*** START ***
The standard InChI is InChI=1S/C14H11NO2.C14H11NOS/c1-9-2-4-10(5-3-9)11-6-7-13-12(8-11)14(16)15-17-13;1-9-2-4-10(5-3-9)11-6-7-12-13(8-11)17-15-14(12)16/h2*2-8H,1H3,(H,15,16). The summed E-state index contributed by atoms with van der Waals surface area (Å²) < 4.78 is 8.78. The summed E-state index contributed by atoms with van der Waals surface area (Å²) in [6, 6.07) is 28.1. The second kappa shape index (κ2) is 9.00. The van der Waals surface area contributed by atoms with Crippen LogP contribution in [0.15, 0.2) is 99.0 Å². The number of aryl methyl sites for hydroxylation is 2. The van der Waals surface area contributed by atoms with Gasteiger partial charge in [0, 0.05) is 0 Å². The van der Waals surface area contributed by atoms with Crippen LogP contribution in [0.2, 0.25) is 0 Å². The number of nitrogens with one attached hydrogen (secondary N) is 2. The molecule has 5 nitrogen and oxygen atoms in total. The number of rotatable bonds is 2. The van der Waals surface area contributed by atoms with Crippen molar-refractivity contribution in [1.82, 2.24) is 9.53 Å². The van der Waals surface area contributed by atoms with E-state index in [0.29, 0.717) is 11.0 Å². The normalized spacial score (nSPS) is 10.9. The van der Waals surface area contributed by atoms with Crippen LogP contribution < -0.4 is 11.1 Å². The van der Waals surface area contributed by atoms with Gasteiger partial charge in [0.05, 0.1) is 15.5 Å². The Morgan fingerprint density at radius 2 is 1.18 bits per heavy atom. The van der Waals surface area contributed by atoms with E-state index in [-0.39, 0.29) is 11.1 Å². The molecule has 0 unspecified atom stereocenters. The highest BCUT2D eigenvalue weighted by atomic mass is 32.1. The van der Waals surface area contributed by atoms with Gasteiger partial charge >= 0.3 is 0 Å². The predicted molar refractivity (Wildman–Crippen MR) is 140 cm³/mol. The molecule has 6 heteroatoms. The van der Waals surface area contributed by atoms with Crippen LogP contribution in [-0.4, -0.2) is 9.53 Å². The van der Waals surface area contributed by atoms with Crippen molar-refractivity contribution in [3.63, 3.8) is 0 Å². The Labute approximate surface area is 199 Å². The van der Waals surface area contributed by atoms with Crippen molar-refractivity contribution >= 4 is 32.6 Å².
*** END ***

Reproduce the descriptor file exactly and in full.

The standard InChI is InChI=1S/C14H11NO2.C14H11NOS/c1-9-2-4-10(5-3-9)11-6-7-13-12(8-11)14(16)15-17-13;1-9-2-4-10(5-3-9)11-6-7-12-13(8-11)17-15-14(12)16/h2*2-8H,1H3,(H,15,16). The summed E-state index contributed by atoms with van der Waals surface area (Å²) < 4.78 is 8.78. The summed E-state index contributed by atoms with van der Waals surface area (Å²) in [6, 6.07) is 28.1. The second kappa shape index (κ2) is 9.00. The van der Waals surface area contributed by atoms with Crippen LogP contribution in [0.15, 0.2) is 99.0 Å². The number of aryl methyl sites for hydroxylation is 2. The van der Waals surface area contributed by atoms with Gasteiger partial charge in [0, 0.05) is 0 Å². The van der Waals surface area contributed by atoms with Crippen LogP contribution in [0.2, 0.25) is 0 Å². The number of nitrogens with one attached hydrogen (secondary N) is 2. The molecule has 5 nitrogen and oxygen atoms in total. The number of rotatable bonds is 2. The van der Waals surface area contributed by atoms with Crippen molar-refractivity contribution in [1.82, 2.24) is 9.53 Å². The van der Waals surface area contributed by atoms with E-state index in [0.29, 0.717) is 11.0 Å². The normalized spacial score (nSPS) is 10.9. The van der Waals surface area contributed by atoms with Crippen LogP contribution < -0.4 is 11.1 Å². The van der Waals surface area contributed by atoms with Gasteiger partial charge in [0.05, 0.1) is 15.5 Å². The Morgan fingerprint density at radius 2 is 1.18 bits per heavy atom. The van der Waals surface area contributed by atoms with E-state index in [-0.39, 0.29) is 11.1 Å². The molecule has 0 unspecified atom stereocenters. The highest BCUT2D eigenvalue weighted by atomic mass is 32.1. The van der Waals surface area contributed by atoms with Gasteiger partial charge >= 0.3 is 0 Å². The predicted molar refractivity (Wildman–Crippen MR) is 140 cm³/mol. The molecule has 6 heteroatoms. The van der Waals surface area contributed by atoms with Crippen LogP contribution in [-0.4, -0.2) is 9.53 Å². The van der Waals surface area contributed by atoms with Crippen molar-refractivity contribution in [3.63, 3.8) is 0 Å². The Labute approximate surface area is 199 Å². The van der Waals surface area contributed by atoms with Crippen molar-refractivity contribution >= 4 is 32.6 Å².